Animal Extinction and Endangerment in Africa Not many people realize how important other animals are to the survival of humans. Humans are constantly negatively impacting the lives of animals. Habitat loss, hunting, fishing and many other factors lead to a species becoming endangered, and in some cases it can lead to extinction. Africa is a continent that is rich with biodiversity. There are about 1,350 endangered animals in Africa.
This report will go in depth about African wildlife and what needs to be done to prevent those species from becoming extinct.In Africa, the greatest threat to wildlife is habitat loss. “Around 90% of original African forests have been cut down” (African Wildlife Foundation, 2013). Deforestation can lead to habitat loss, but it can also hurt the environment by eroding soil, decreasing water supply, releasing carbon and threatening food security. “Many Africans use wood as fuel for heating and cooking which causes many trees to be cut down everyday”(African Wildlife Foundation, 2013). While some parts of Africa are quite developed, there are still many counties that unfortunately don’t have the technology to be able to use other energy sources. While trees may not be the main source of energy for more developed countries such as Algeria or Botswana, they are cut down for the purposes of infrastructure expansion.
“Forest loss and degradation is mostly caused by the expansion of agricultural land, intensive harvesting of timber, wood for fuel and other forest products, as well as overgrazing” (World Wildlife Foundation). The Ethiopian wolf is a species native to Ethiopia. “There are fewer than 600 adult individuals remaining” (African Wildlife Foundation, 2015).
The population is decreasing for two main reasons, agriculture and disease. The species only lives in 7 isolated enclaves in the Ethiopian highlands. The increase in Agriculture means that more land is being taken up by humans which leads to habitat loss for the wolves and other species. The highest population of this species is located in the Bale Mountains, where they are at a very high risk for rabies. Canine distemper is also an immense issue in that area. Unfortunately there is currently no cure for the disease and it is contagious.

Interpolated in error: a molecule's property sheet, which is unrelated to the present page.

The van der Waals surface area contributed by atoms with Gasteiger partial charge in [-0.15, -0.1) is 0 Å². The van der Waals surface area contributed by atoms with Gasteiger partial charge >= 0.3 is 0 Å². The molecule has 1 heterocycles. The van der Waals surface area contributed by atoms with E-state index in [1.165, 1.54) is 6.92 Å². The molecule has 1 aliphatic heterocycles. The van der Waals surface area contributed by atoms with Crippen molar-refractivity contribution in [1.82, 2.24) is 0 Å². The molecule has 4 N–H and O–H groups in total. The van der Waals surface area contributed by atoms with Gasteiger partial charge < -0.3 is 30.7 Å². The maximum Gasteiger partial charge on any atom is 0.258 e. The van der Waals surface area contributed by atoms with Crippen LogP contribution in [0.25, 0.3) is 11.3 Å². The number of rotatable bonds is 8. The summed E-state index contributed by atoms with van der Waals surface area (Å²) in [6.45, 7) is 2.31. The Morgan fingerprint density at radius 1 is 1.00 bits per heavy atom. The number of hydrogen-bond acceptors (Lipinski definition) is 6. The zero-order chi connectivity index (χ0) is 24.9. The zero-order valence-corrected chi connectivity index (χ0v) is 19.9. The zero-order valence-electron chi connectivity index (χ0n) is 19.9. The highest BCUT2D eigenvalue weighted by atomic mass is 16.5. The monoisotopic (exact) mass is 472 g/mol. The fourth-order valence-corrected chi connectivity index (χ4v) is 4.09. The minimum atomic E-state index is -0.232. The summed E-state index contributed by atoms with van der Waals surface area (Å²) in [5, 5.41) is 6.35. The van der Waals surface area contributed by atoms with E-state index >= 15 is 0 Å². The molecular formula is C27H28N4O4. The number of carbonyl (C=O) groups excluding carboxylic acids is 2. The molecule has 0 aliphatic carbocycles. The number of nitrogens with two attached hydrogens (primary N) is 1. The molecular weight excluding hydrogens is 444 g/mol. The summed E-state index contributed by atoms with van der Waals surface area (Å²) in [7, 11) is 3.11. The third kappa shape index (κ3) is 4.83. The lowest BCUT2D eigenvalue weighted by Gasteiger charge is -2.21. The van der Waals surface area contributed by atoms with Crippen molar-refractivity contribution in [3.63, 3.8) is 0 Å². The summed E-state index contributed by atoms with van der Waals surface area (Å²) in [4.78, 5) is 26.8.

Another example of an endangered animal in Africa is the African Mountain Gorilla. The world’s remaining mountain gorillas live in 3 countries spanning 4 national parks. The biggest threat to this species is deforestation, there are currently less than 1000 in the wild. “The forest where mountain gorillas live is fertile and rich in biodiversity. This has made it one of the most populated regions in Africa, with 85% of the population making its living by growing food on the land. As people move closer to where gorillas live, they also bring the risk of spreading human diseases to gorillas such as the flu, pneumonia, and even ebola” (World Wildlife Foundation, 2013). This issue would be hard to solve, because most African countries are densely populated and the population of humans is still increasing. It is also difficult to treat wild animals with these diseases.
Developing countries do not necessarily have the technology and education to solve these problems. Each species has different reasons as why they are endangered or extinct. There are ways to prevent further issues and to solve the ones that are present. Deforestation can be reduced by using other power sources such as nuclear, wind and solar energy. For cities, building apartment building takes up less green space and can house more people. Education the citizens about proper family planning and birth control methods will also reduce the need to cut trees down. In conclusion, we are the ones who cause most of these environmental issues, so it is our job to help make the Earth a more sustainable place to live for us and other living things.
Africa is losing its wildlife, but we can help prevent further loss by changing the way we live. It will take time, but time, patience, determination and proper education but we can solve these problems.References:http://www.awf.org/wildlife-conservation/mountain-gorilla http://www.awf.org/land-protection/threats